Home of Golden Triangle Godfather’s suspected partner raided

The home in Maesai, opposite Tachilek, of Jamras Phacharoen, better known as Pu Nuad (“Moustache”), believed to be a close associate of Naw Kham, head of the protection racket in the Golden Triangle, was raided by joint Thai and Burmese officials yesterday, according to sources from the Thai-Burma border.

naw-kham11Naw Kham

It was reportedly in connection with the drug bust in Laos’ Kings Romans Casino on Monday, 26 September, by Laotian and Chinese officials. The operation had netted 20 sacks of drugs, B 50 million ($1.7 million) and a number of suspects including 6 Thais, according to Thailand’s deputy prime minister Chalerm Yubamroong.

The said Thais were said to be followers of Pu Nuad, who had also been running the gaming operations at the casino.

Pu Nuad, about 58, is a native of Maesai. He is married to a Shan, a native of Kengtung’s Mongyang township. He is also the chairperson of the Chao Khrua Tai (Tai Race) Society.

The officials did not find him at his home in Tambon Pamued Soi 3. (Correction: He was at home, but nothing incriminating was found.)

Pu Nuad was said to have served as a go between after a group of gunmen, believed to be members of Naw Kham’s racket, kidnapped 19 Chinese workers from the casino compound on 4 April.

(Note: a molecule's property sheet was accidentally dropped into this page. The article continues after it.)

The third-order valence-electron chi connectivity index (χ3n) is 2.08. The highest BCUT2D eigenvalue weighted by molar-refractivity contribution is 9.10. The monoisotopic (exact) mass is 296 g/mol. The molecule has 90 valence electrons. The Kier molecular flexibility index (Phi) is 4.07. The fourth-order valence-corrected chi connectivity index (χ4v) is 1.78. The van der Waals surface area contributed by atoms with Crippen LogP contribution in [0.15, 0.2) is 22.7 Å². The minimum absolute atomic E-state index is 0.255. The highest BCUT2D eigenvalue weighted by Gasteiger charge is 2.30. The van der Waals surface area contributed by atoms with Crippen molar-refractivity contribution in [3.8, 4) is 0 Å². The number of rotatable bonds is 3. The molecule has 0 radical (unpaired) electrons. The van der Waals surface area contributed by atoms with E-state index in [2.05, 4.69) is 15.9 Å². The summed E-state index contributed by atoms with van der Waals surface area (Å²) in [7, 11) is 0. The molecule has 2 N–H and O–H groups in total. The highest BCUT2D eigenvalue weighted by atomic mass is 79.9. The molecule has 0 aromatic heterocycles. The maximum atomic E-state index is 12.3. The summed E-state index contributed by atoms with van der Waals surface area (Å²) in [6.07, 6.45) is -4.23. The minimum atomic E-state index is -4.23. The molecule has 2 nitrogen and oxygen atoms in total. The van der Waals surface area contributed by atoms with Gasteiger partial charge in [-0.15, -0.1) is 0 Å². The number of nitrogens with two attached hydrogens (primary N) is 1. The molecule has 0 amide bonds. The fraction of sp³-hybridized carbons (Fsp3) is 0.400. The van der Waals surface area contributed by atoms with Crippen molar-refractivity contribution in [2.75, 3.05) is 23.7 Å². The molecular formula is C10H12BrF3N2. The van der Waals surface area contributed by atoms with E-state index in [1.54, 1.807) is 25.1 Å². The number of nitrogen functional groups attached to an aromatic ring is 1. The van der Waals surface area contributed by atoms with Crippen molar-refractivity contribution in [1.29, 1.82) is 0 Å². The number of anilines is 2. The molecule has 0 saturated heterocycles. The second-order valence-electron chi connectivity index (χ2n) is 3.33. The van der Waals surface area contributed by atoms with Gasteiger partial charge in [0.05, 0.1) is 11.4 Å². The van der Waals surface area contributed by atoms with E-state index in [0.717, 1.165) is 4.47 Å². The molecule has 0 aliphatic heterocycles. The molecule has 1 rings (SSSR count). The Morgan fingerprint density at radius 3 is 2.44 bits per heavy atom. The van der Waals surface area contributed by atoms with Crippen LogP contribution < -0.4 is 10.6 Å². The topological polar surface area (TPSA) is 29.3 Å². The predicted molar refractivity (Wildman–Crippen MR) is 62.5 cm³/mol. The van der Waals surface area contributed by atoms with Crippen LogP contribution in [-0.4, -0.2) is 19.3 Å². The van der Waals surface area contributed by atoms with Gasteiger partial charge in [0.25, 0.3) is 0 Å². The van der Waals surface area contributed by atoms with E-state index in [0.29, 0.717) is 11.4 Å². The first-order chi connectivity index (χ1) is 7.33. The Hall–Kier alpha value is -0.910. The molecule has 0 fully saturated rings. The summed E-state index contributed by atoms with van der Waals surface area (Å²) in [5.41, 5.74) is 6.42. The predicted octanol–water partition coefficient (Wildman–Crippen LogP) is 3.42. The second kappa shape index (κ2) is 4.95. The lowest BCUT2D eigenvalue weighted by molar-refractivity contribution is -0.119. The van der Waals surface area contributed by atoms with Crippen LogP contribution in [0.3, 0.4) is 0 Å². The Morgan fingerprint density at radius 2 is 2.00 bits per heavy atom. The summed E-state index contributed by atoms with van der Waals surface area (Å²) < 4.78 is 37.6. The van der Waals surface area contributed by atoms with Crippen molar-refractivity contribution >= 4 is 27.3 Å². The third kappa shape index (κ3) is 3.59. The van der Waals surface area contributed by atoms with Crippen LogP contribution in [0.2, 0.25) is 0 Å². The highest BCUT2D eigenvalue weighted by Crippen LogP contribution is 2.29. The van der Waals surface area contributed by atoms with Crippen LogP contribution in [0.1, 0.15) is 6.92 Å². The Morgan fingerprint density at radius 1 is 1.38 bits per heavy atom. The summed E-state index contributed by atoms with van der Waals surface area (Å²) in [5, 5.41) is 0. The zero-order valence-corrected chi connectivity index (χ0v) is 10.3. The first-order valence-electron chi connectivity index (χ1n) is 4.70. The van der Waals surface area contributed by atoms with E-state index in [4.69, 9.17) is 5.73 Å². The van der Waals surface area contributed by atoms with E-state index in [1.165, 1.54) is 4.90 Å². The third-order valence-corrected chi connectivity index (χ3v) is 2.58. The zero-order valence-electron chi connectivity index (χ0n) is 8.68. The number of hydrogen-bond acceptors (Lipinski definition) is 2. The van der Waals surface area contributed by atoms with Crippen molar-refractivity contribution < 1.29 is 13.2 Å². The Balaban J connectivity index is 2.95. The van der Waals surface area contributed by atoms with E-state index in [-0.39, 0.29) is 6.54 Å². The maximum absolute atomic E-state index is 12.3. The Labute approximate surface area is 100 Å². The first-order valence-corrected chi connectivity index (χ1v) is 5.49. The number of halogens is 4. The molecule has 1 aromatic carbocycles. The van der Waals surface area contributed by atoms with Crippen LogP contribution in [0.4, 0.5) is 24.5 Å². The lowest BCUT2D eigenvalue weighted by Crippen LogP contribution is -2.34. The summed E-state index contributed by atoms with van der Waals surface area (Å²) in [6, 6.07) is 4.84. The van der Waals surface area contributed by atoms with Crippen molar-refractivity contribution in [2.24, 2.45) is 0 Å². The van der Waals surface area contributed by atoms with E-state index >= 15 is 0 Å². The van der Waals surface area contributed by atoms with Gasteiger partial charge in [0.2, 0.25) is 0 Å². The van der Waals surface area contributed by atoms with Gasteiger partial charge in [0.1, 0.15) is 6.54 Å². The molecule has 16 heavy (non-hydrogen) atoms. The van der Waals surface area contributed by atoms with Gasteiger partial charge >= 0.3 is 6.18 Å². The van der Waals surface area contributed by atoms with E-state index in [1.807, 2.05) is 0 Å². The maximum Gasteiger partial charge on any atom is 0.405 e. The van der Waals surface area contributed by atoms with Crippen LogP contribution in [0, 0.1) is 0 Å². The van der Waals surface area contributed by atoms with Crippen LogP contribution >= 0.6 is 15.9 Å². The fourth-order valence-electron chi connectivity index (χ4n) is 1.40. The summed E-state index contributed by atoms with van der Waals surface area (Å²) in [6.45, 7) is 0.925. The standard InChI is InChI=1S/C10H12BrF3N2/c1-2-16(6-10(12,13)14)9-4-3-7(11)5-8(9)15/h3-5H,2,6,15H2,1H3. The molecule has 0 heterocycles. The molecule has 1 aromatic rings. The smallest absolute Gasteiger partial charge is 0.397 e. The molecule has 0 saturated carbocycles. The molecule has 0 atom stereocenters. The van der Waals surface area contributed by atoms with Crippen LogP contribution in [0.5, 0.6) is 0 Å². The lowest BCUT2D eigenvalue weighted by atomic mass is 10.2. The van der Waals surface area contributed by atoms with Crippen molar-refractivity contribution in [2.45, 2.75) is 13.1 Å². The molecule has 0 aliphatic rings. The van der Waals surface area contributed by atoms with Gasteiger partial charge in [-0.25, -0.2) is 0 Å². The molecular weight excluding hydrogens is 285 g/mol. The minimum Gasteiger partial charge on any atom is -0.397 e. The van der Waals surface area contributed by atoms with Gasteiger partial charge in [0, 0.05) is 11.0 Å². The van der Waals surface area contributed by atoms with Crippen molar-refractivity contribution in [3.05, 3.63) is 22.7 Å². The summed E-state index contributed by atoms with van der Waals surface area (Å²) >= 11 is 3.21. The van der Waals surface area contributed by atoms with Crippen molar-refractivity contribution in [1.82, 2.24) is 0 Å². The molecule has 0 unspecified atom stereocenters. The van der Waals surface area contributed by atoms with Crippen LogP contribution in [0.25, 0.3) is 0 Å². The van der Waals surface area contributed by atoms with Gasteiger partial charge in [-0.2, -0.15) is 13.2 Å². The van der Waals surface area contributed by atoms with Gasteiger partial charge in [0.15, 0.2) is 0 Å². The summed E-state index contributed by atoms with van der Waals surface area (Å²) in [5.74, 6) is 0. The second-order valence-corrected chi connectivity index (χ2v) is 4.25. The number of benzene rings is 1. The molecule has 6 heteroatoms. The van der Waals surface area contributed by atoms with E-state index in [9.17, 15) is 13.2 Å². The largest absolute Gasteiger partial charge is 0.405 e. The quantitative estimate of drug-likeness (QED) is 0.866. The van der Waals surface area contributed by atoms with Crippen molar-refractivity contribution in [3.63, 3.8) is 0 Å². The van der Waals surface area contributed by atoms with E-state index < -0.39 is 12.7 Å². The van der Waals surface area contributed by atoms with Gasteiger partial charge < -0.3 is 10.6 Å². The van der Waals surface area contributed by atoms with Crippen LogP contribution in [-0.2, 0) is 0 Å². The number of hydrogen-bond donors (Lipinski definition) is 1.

Three of Naw Kham’s men are also under Thai police custody, after they had sought medical treatment in Thailand in the wake of a shootout with joint Burmese-Lao security forces on 22 September. Burmese authorities have demanded they be extradited to Burmese territory.

Kings Romans in Tonpheung, Bokeo Province, Laos, is owned by Zhao Wei, a native of Helongjiang province, China. He had for a number of years operated the Landong casino in Mongla, in the territory controlled by the ceasefire group National Democratic Alliance Army (NDAA) of Sai Leun aka Lin Mingxian.

As for Naw Kham, he has been successfully evading the clutches of law enforcement officers from Burma, Laos, Thailand and China since he went underground following the raid of his home in Tachilek on 10 January 2006. The raid resulted in the capture of “countless number of methamphetamine tablets, the amount, if sold, could have bought the whole town,” according to local militia sources.

Since then ships plying the Mekong and drug smugglers crisscrossing it have been paying protection to him. “I hope no one catches him,” said a local villager. “He has been really good to us.”

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